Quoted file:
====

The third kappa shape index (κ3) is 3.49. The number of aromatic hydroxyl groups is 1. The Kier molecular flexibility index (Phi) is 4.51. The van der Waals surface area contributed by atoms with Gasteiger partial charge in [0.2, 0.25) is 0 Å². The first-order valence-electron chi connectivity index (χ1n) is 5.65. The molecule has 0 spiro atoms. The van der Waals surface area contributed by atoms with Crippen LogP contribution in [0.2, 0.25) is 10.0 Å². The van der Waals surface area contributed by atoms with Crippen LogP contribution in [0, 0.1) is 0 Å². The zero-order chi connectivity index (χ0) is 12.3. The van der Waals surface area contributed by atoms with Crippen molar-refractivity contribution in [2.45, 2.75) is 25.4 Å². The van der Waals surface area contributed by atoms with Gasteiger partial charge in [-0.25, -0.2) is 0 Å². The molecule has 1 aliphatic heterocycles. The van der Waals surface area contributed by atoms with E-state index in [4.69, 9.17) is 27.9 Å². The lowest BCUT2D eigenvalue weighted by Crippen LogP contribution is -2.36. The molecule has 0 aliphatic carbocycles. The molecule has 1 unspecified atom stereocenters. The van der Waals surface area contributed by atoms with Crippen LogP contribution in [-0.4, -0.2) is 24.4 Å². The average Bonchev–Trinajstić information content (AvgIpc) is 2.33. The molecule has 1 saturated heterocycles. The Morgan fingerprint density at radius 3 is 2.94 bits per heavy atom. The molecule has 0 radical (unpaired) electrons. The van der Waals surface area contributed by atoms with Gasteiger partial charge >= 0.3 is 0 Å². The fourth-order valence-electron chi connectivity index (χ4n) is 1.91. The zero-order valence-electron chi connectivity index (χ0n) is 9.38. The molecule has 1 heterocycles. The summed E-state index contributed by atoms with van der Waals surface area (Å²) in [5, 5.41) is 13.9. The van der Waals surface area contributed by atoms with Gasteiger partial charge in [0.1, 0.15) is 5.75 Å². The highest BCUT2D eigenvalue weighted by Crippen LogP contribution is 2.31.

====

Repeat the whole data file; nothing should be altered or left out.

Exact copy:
The third kappa shape index (κ3) is 3.49. The number of aromatic hydroxyl groups is 1. The Kier molecular flexibility index (Phi) is 4.51. The van der Waals surface area contributed by atoms with Gasteiger partial charge in [0.2, 0.25) is 0 Å². The first-order valence-electron chi connectivity index (χ1n) is 5.65. The molecule has 0 spiro atoms. The van der Waals surface area contributed by atoms with Crippen LogP contribution in [0.2, 0.25) is 10.0 Å². The van der Waals surface area contributed by atoms with Crippen LogP contribution in [0, 0.1) is 0 Å². The zero-order chi connectivity index (χ0) is 12.3. The van der Waals surface area contributed by atoms with Crippen molar-refractivity contribution in [2.45, 2.75) is 25.4 Å². The van der Waals surface area contributed by atoms with Gasteiger partial charge in [-0.25, -0.2) is 0 Å². The molecule has 1 aliphatic heterocycles. The van der Waals surface area contributed by atoms with E-state index in [4.69, 9.17) is 27.9 Å². The lowest BCUT2D eigenvalue weighted by Crippen LogP contribution is -2.36. The molecule has 0 aliphatic carbocycles. The molecule has 1 unspecified atom stereocenters. The van der Waals surface area contributed by atoms with Crippen LogP contribution in [-0.4, -0.2) is 24.4 Å². The average Bonchev–Trinajstić information content (AvgIpc) is 2.33. The molecule has 1 saturated heterocycles. The Morgan fingerprint density at radius 3 is 2.94 bits per heavy atom. The molecule has 0 radical (unpaired) electrons. The van der Waals surface area contributed by atoms with Gasteiger partial charge >= 0.3 is 0 Å². The fourth-order valence-electron chi connectivity index (χ4n) is 1.91. The zero-order valence-electron chi connectivity index (χ0n) is 9.38. The molecule has 1 heterocycles. The summed E-state index contributed by atoms with van der Waals surface area (Å²) in [5, 5.41) is 13.9. The van der Waals surface area contributed by atoms with Gasteiger partial charge in [0.1, 0.15) is 5.75 Å². The highest BCUT2D eigenvalue weighted by Crippen LogP contribution is 2.31.